Sojourn to the Nomadic North: Beijing to Arxan
By LU XIAN
| Late autumn at Mt. Arxan. |
MY husband and I took a break from our busy schedules in late July 2011 to discover more of our country. Inner Mongolia, the historic and naturally beautiful meeting place of southern agrarian and northern nomadic cultures, had long been on our list of top places to visit. We decided on this occasion to do away with tour groups and headed off in our own four-wheeled transport for a five-day trip to Arxan in Northwest China’s steppe frontier.
Arxan is nestled among the dizzying peaks of the Greater Hinggan Mountain Range which stretches for 1,200 kilometers north to south through Northeast China. Falling within the Hinggan League of Inner Mongolia Autonomous Region, Arxan is surrounded on all sides by four great grasslands – Hulunbuir, Xilingol, Horqin and Mongolia. The area is a treasure house boasting plentiful natural resources as well as hot springs, ancient forests, extinct volcanoes, wetlands, gushing rivers, azure lakes, majestic snow-capped peaks, and of course boundless steppe lands.
We took the expressway out of Beijing traffic early in the morning and arrived at Xilinhot, halfway between Beijing and Inner Mongolia’s capital Hohhot by three o’clock in the afternoon. We had already begun to glimpse herds of sheep, cattle and horses in the pastures alongside the highway as the grasslands slowly eased their way into the scenery. The promise of wetlands, forests and more heterogeneous terrain spurred us on further north towards Arxan, but even at this short distance out of the capital, cotton ball clouds and the brilliant blue sky were spectacular to behold.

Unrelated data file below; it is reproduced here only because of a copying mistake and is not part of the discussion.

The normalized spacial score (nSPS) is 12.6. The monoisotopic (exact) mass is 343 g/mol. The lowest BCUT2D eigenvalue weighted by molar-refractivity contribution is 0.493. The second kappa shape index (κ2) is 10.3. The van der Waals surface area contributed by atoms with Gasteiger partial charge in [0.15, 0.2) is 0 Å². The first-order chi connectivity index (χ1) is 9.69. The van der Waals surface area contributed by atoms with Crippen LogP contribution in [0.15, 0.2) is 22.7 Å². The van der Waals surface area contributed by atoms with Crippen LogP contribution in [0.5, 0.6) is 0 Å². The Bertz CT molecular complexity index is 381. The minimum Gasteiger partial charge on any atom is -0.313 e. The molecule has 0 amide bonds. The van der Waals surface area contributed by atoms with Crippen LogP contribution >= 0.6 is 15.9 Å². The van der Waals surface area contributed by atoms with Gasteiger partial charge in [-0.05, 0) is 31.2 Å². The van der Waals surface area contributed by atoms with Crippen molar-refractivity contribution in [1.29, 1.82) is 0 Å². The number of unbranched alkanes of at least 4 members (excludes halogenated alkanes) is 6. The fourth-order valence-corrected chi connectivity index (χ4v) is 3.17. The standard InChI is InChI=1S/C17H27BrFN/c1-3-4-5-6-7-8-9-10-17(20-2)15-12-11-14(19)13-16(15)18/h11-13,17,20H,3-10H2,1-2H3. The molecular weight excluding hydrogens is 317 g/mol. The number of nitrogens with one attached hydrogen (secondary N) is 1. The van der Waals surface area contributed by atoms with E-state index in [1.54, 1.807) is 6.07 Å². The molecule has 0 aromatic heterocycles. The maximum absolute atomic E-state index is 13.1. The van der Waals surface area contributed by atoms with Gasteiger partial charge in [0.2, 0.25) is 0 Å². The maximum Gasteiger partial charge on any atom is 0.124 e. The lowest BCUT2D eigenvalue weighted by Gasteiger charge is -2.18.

At around six p.m. we reached our first destination of Uliastai Town in the Dong Ujimqin Banner. We learned it was the final day of the traditional Mongolian Nadam Fair and that we had just missed the last of the entertainment. With so many visitors in town there was little space in the town’s hotels and room rates were exorbitant. After much haggling, we secured the last standard room available in a quaint little place called “Xinyuan Hotel.” We were pleasantly surprised to find high-speed internet installed in the room.
The following day, we headed up along Provincial Highway 303 from Dong Ujimqin Banner for Arxan City.
The scenery en-route was breathtaking and we snapped happily away on our cameras for most of journey. Recent rain meant the steppe was moistened to full splendor. The images of horses stopping to drink in newly formed plashets, calves sharing grass bounties with the mothers and snow-white sheep diffused across their broad realm like the clouds above them will stay with us for a long time.
On one occasion we were made to wait as a number of horses wandered across the highway. No question about honking our way through here: we were guests in their land and we knew it.